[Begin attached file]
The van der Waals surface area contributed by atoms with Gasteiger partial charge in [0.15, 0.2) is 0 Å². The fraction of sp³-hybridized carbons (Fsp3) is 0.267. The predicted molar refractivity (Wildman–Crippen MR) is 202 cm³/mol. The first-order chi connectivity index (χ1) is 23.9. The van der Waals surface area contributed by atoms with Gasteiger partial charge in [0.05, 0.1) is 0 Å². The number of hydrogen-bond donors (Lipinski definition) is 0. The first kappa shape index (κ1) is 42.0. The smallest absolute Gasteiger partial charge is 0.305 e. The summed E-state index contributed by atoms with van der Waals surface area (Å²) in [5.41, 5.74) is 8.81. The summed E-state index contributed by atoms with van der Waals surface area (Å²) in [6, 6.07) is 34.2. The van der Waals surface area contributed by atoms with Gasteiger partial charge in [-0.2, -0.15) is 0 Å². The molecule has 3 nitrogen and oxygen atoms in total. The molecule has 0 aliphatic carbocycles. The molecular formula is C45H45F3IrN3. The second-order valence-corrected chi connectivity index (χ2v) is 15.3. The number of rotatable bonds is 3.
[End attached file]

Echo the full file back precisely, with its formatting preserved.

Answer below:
The van der Waals surface area contributed by atoms with Gasteiger partial charge in [0.15, 0.2) is 0 Å². The fraction of sp³-hybridized carbons (Fsp3) is 0.267. The predicted molar refractivity (Wildman–Crippen MR) is 202 cm³/mol. The first-order chi connectivity index (χ1) is 23.9. The van der Waals surface area contributed by atoms with Gasteiger partial charge in [0.05, 0.1) is 0 Å². The number of hydrogen-bond donors (Lipinski definition) is 0. The first kappa shape index (κ1) is 42.0. The smallest absolute Gasteiger partial charge is 0.305 e. The summed E-state index contributed by atoms with van der Waals surface area (Å²) in [5.41, 5.74) is 8.81. The summed E-state index contributed by atoms with van der Waals surface area (Å²) in [6, 6.07) is 34.2. The van der Waals surface area contributed by atoms with Gasteiger partial charge in [-0.2, -0.15) is 0 Å². The molecule has 3 nitrogen and oxygen atoms in total. The molecule has 0 aliphatic carbocycles. The molecular formula is C45H45F3IrN3. The second-order valence-corrected chi connectivity index (χ2v) is 15.3. The number of rotatable bonds is 3.